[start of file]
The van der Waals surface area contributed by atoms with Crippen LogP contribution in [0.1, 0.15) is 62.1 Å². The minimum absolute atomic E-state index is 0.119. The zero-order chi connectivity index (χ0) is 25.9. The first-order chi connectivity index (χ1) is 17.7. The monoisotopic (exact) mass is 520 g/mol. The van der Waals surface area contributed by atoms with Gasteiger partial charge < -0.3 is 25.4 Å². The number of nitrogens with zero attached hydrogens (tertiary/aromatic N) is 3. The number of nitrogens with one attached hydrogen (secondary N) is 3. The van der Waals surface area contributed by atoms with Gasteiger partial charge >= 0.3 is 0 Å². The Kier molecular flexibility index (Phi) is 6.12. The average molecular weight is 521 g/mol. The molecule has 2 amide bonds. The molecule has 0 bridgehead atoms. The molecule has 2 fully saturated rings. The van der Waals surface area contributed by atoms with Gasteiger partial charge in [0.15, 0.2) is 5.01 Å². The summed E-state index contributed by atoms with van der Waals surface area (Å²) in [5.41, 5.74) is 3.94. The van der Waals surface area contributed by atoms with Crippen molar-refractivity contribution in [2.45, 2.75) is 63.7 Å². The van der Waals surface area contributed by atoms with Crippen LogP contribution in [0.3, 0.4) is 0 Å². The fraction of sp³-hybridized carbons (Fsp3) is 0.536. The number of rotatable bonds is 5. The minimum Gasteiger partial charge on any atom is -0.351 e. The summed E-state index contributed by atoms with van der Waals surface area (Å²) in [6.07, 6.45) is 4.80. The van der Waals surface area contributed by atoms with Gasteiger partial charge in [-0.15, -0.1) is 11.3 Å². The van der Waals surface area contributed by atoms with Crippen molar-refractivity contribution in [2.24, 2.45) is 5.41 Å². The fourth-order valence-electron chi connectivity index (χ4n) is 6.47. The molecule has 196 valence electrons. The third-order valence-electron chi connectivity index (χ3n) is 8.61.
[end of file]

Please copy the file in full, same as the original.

The van der Waals surface area contributed by atoms with Crippen LogP contribution in [0.1, 0.15) is 62.1 Å². The minimum absolute atomic E-state index is 0.119. The zero-order chi connectivity index (χ0) is 25.9. The first-order chi connectivity index (χ1) is 17.7. The monoisotopic (exact) mass is 520 g/mol. The van der Waals surface area contributed by atoms with Gasteiger partial charge < -0.3 is 25.4 Å². The number of nitrogens with zero attached hydrogens (tertiary/aromatic N) is 3. The number of nitrogens with one attached hydrogen (secondary N) is 3. The van der Waals surface area contributed by atoms with Gasteiger partial charge >= 0.3 is 0 Å². The Kier molecular flexibility index (Phi) is 6.12. The average molecular weight is 521 g/mol. The molecule has 2 amide bonds. The molecule has 0 bridgehead atoms. The molecule has 2 fully saturated rings. The van der Waals surface area contributed by atoms with Gasteiger partial charge in [0.15, 0.2) is 5.01 Å². The summed E-state index contributed by atoms with van der Waals surface area (Å²) in [5.41, 5.74) is 3.94. The van der Waals surface area contributed by atoms with Crippen molar-refractivity contribution in [2.45, 2.75) is 63.7 Å². The van der Waals surface area contributed by atoms with Crippen LogP contribution in [0.3, 0.4) is 0 Å². The fraction of sp³-hybridized carbons (Fsp3) is 0.536. The number of rotatable bonds is 5. The minimum Gasteiger partial charge on any atom is -0.351 e. The summed E-state index contributed by atoms with van der Waals surface area (Å²) in [6.07, 6.45) is 4.80. The van der Waals surface area contributed by atoms with Gasteiger partial charge in [-0.15, -0.1) is 11.3 Å². The van der Waals surface area contributed by atoms with Crippen molar-refractivity contribution in [2.24, 2.45) is 5.41 Å². The fourth-order valence-electron chi connectivity index (χ4n) is 6.47. The molecule has 196 valence electrons. The third-order valence-electron chi connectivity index (χ3n) is 8.61.